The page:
1783-1815: Communications: Chronology
1783-1815: Communications: Chronology
- Thirty-five weekly newspapers are published in the United States.
- 30 May The Pennsylvania Evening Post and Daily Advertiser becomes the first daily newspaper in the country.
- 22 Aug. The Pennsylvania Evening Post and Daily Advertiser begins to use newsboys to sell papers on the street.
- Oct. Boston Magazine begins publication.
- 27 Oct. Cornelius Bradford reopens the New York Merchants’ Coffeehouse, which had operated under British authority during the Revolutionary War.
- 21 Sept. The Pennsylvania Packet, a weekly newspaper, becomes a daily published by John Dunlap and D. C. Claypoole; it will be the most influential business paper for the next fourteen years.
- The U.S. Post Office arranges for private coach operators to carry mail on north-south routes. This is the first use of private contractors to carry mail.
- The state of Massachusetts taxes newspapers and other reading materials.
- Postmaster General Ebenezer Hazard allows newspaper printers to exchange papers through the mail for free.
- 23 Feb. The New York Morning Post becomes a daily paper.
- 1 Mar. The New York Daily Advertiser becomes New York’s second daily paper.
- Sept. Mathew Carey and four partners begin Columbian Magazine in Philadelphia.
- Oct. Boston Magazine publishes its last issue.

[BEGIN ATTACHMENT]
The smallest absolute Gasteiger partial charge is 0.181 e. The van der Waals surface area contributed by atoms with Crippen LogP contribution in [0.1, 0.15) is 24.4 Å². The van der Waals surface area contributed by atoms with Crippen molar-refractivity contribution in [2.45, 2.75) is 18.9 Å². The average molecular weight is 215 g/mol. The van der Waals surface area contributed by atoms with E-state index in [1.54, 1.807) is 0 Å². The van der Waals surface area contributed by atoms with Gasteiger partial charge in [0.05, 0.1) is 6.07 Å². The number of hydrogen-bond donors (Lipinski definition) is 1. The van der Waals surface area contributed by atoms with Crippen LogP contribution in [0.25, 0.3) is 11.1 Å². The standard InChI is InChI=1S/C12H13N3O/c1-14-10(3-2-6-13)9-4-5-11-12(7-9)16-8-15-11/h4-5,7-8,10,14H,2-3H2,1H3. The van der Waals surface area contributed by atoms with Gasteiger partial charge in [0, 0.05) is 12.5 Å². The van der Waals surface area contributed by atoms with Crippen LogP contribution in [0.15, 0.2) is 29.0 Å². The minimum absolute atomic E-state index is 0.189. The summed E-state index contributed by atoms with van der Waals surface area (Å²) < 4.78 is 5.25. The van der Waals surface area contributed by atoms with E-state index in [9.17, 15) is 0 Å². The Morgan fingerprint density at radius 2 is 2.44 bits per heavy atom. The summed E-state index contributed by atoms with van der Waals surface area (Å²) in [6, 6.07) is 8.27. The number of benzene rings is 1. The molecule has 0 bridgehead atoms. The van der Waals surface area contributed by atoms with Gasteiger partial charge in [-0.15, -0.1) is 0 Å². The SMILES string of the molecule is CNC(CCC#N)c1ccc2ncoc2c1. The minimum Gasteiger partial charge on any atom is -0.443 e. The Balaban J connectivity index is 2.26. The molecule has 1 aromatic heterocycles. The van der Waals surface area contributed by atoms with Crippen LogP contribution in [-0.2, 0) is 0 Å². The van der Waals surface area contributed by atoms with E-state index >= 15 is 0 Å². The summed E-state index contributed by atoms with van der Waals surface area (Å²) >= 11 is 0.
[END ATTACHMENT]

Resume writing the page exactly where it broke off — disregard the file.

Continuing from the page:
- The Constitution requires publication of debates.
- Jan. Mathew Carey launches a new magazine, American Museum.
- Apr. Francis Hopkinson assumes editorial duties at Columbian Magazine.
- Nov.–Dec. The daily debates in the Pennsylvania constitutional convention are published.
- Congress establishes the first east-west postal route, a 250-mile link between Philadelphia and Pittsburgh, Pennsylvania.
- The first American religious magazine, American Magazine, begins publishing.
- The first American juvenile magazine, the Children’s Magazine, begins in Hartford, Connecticut.
- Jan. Isaiah Thomas begins publishing Massachusetts Magazine.
- 15 Apr. John Fenno begins publishing the Gazette of the United States.
- There are seventy-five post offices in the United States, with 1, 875 miles of post roads.
- 1 Oct. The first issue of Benjamin Franklin Bache’s Philadelphia General Advertiser is published.
- May Thomas Paine’s Rights of Man, a defense of the French Revolution, is published in the United States.
- 12 Aug. Despite Thomas Jefferson’s lobbying to appoint Thomas Paine to the position, President George Washington names Timothy Pickering postmaster general.
- 31 Oct. Concerned that Fenno’s Gazette of the United States distorts the news by presenting only Federalist ideas, James Madison and Thomas Jefferson help poet Philip Freneau launch a Republican paper, the National Gazette.
- Nov.–Dec. Benjamin Franklin Bache writes a series of essays in the Philadelphia General Advertiser advocating reform of the postal system. Bache abandons the view that the purpose of the post office is to raise money for the government and instead advocates that it is to provide information to citizens.